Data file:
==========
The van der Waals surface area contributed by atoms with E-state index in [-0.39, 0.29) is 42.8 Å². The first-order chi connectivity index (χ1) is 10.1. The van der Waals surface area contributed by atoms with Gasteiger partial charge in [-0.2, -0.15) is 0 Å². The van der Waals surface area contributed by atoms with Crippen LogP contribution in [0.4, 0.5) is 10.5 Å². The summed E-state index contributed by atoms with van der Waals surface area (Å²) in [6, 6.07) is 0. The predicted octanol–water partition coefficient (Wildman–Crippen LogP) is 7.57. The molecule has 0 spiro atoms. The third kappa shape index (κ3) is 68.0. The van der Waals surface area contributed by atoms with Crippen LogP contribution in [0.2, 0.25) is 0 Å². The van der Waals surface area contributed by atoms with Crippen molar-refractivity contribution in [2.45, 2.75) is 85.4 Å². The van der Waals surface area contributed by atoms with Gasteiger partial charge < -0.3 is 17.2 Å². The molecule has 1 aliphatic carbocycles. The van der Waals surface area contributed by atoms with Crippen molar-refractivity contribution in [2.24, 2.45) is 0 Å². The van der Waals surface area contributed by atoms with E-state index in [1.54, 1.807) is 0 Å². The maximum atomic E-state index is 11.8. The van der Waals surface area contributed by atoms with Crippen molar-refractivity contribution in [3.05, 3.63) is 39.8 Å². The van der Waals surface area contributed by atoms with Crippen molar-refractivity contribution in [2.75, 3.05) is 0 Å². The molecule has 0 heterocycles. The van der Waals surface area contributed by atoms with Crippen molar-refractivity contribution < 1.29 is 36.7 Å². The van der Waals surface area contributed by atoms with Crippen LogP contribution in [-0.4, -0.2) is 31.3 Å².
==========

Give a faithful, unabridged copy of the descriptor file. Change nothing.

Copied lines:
The van der Waals surface area contributed by atoms with E-state index in [-0.39, 0.29) is 42.8 Å². The first-order chi connectivity index (χ1) is 10.1. The van der Waals surface area contributed by atoms with Gasteiger partial charge in [-0.2, -0.15) is 0 Å². The van der Waals surface area contributed by atoms with Crippen LogP contribution in [0.4, 0.5) is 10.5 Å². The summed E-state index contributed by atoms with van der Waals surface area (Å²) in [6, 6.07) is 0. The predicted octanol–water partition coefficient (Wildman–Crippen LogP) is 7.57. The molecule has 0 spiro atoms. The third kappa shape index (κ3) is 68.0. The van der Waals surface area contributed by atoms with Crippen LogP contribution in [0.2, 0.25) is 0 Å². The van der Waals surface area contributed by atoms with Crippen molar-refractivity contribution in [2.45, 2.75) is 85.4 Å². The van der Waals surface area contributed by atoms with Gasteiger partial charge < -0.3 is 17.2 Å². The molecule has 1 aliphatic carbocycles. The van der Waals surface area contributed by atoms with Crippen molar-refractivity contribution in [2.24, 2.45) is 0 Å². The van der Waals surface area contributed by atoms with E-state index in [1.54, 1.807) is 0 Å². The maximum atomic E-state index is 11.8. The van der Waals surface area contributed by atoms with Crippen molar-refractivity contribution in [3.05, 3.63) is 39.8 Å². The van der Waals surface area contributed by atoms with Crippen molar-refractivity contribution in [2.75, 3.05) is 0 Å². The molecule has 0 heterocycles. The van der Waals surface area contributed by atoms with Crippen molar-refractivity contribution < 1.29 is 36.7 Å². The van der Waals surface area contributed by atoms with Crippen LogP contribution in [-0.4, -0.2) is 31.3 Å².